Fortaleza: The White House gives the impression that Bush is willing to talk about Iraq with those who might disagree with him. Sounds like a real give and take, except that Bush described himself as "The Educator in Chief." Is he as willing to change his views based on what he hears in such discussions as he hopes his audience is willing to change their views based on what they hear, or is he a teacher imparting "truths" that the students (audience) need to learn?

David S. Broder: As I said a moment ago on another question, I see no sign that the president is rethinking his basic approach to Iraq. I wish it were otherwise, but I don't see it.


RFK Stadium: David, I very much enjoyed your column on baseball this week. Can we look forward to seeing you at RFK this season?

David S. Broder: Damn right. I've got nine games coming up.


Plano, Tex.: With all the interest in 2008, I'd like your opinion on it from another angle. Jimmy Carter left office after what was perceived as a failed presidency. He has gone on to accomplish, arguably, more than any other president in his post-president days. Given that GWB's presidency appears headed towards the same fate, can you speculate on Mr. Bush's post presidential years. Will he lobby to be baseball's commissioner? Or will he aspire to loftier goals?

David S. Broder: The president says he is eager to get home to Texas, but obviously he will have many opportunities open to him after he retires. I think he will want to spend some time on sports and fitness, but I can't guess about the rest.


Purityville, Miss.: Last week, world media was agog at the prospect of Iran converting from the dollar to the euro.

On March 20, Iran converted to the euro - and, not a 'peep' out of that same world media.

What changed?

David S. Broder: I have no idea.


San Juan Capistrano, Calif.: Do you believe that the report to be produced by the Citizens' Health Care Working Group (Wyden and Hatch legislation in the MMA) and submitted to the president and Congress will have any impact in moving forward the process of health care reform?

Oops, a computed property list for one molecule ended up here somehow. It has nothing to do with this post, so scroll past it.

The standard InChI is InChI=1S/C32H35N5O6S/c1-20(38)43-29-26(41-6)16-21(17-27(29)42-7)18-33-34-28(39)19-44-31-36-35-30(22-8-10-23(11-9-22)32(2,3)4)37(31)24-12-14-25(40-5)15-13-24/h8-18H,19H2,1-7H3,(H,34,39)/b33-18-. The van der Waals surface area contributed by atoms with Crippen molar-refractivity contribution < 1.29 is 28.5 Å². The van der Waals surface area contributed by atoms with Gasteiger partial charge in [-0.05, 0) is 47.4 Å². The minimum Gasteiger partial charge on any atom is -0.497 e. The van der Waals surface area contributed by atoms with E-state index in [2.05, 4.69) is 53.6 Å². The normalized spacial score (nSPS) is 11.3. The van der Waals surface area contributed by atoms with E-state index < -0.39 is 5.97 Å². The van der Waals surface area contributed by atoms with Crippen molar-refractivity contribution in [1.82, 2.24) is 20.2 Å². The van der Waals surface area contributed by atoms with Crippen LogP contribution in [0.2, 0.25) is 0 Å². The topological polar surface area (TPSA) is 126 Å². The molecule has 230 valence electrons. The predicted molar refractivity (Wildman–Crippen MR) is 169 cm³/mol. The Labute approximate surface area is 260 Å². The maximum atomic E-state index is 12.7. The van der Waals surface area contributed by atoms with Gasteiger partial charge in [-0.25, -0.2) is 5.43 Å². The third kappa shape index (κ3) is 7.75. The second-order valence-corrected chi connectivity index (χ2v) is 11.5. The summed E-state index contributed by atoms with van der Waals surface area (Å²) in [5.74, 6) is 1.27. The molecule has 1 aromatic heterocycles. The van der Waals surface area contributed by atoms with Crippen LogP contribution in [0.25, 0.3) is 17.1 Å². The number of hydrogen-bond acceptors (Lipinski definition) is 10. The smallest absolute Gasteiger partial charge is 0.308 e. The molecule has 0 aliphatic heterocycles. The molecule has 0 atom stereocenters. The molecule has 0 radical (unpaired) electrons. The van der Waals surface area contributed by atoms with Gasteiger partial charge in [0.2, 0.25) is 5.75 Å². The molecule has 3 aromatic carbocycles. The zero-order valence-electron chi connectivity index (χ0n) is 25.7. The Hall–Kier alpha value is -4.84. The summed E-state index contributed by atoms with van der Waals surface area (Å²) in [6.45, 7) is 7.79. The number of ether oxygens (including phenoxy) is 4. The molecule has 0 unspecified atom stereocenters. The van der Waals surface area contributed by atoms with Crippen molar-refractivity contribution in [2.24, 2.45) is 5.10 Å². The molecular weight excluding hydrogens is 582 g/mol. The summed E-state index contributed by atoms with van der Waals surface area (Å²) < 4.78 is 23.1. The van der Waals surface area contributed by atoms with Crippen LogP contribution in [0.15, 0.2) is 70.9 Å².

David S. Broder: I would like to think so. The crisis in the health care system is obvious when you look at what it is doing to family budgets, to business's bottom line and to the budgets of state and local government--let alone the fact that we have millions living uninsured. The need for action is obvious--but so are the difficulties of finding a comprehensive solution. I hope this report will be a spur to action.


Bolivar, Tenn.: I am not a Republican, but have many friends who are - some well-connected. I am hearing that many outside the beltway - both conservatives and moderates - are very frustrated with the President. What challenges does that present for the remainder of his presidency? What difficulties does that pose for Republicans both in the mid-term elections and in 2008? and What opportunities does it offer Democrats?

Thank you for your insights.

David S. Broder: I hear the same thing from many Republican friends, and that message has been delivered to the White House in many forms. It obviously has created problems for the president in emboldening members of his party to challenge his judgment on spending decisions, on a Supreme Court choice (Harriet Miers) and on the security considerations in the Dubai port deal. It also causes problems for Republicans in the mid-term election; they were in much better shape when they felt, almost unanimously, comfortable in supporting President Bush on all his policies.


Fairfax, Va.: Although the Republican congressmen and Senators are now distancing themselves from Bush on some issues, are they not still responsible, being in the majority, for the lack of requiring accountability of George Bush and the incompetents for the last five years? I'm not sure why this isn't a talking point for Democrats.